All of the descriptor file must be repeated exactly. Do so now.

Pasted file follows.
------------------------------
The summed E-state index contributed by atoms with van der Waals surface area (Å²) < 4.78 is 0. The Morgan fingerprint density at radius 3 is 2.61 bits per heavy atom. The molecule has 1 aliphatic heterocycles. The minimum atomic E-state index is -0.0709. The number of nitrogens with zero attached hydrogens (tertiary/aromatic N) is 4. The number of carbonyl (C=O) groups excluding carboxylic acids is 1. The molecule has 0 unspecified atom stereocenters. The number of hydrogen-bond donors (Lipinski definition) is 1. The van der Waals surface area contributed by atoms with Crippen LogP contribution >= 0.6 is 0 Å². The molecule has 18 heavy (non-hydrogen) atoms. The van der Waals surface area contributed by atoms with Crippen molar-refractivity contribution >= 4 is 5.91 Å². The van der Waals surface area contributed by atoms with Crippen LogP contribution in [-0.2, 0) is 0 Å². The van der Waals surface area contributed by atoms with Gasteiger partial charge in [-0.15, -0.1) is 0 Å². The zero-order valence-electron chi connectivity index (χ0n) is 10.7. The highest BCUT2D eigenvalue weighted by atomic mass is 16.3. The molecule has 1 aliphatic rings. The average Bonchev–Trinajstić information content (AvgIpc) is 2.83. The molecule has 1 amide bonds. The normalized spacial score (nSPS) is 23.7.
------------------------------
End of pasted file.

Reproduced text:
The summed E-state index contributed by atoms with van der Waals surface area (Å²) < 4.78 is 0. The Morgan fingerprint density at radius 3 is 2.61 bits per heavy atom. The molecule has 1 aliphatic heterocycles. The minimum atomic E-state index is -0.0709. The number of nitrogens with zero attached hydrogens (tertiary/aromatic N) is 4. The number of carbonyl (C=O) groups excluding carboxylic acids is 1. The molecule has 0 unspecified atom stereocenters. The number of hydrogen-bond donors (Lipinski definition) is 1. The van der Waals surface area contributed by atoms with Crippen LogP contribution >= 0.6 is 0 Å². The molecule has 18 heavy (non-hydrogen) atoms. The van der Waals surface area contributed by atoms with Crippen molar-refractivity contribution >= 4 is 5.91 Å². The van der Waals surface area contributed by atoms with Crippen LogP contribution in [-0.2, 0) is 0 Å². The van der Waals surface area contributed by atoms with Gasteiger partial charge in [-0.15, -0.1) is 0 Å². The zero-order valence-electron chi connectivity index (χ0n) is 10.7. The highest BCUT2D eigenvalue weighted by atomic mass is 16.3. The molecule has 1 aliphatic rings. The average Bonchev–Trinajstić information content (AvgIpc) is 2.83. The molecule has 1 amide bonds. The normalized spacial score (nSPS) is 23.7.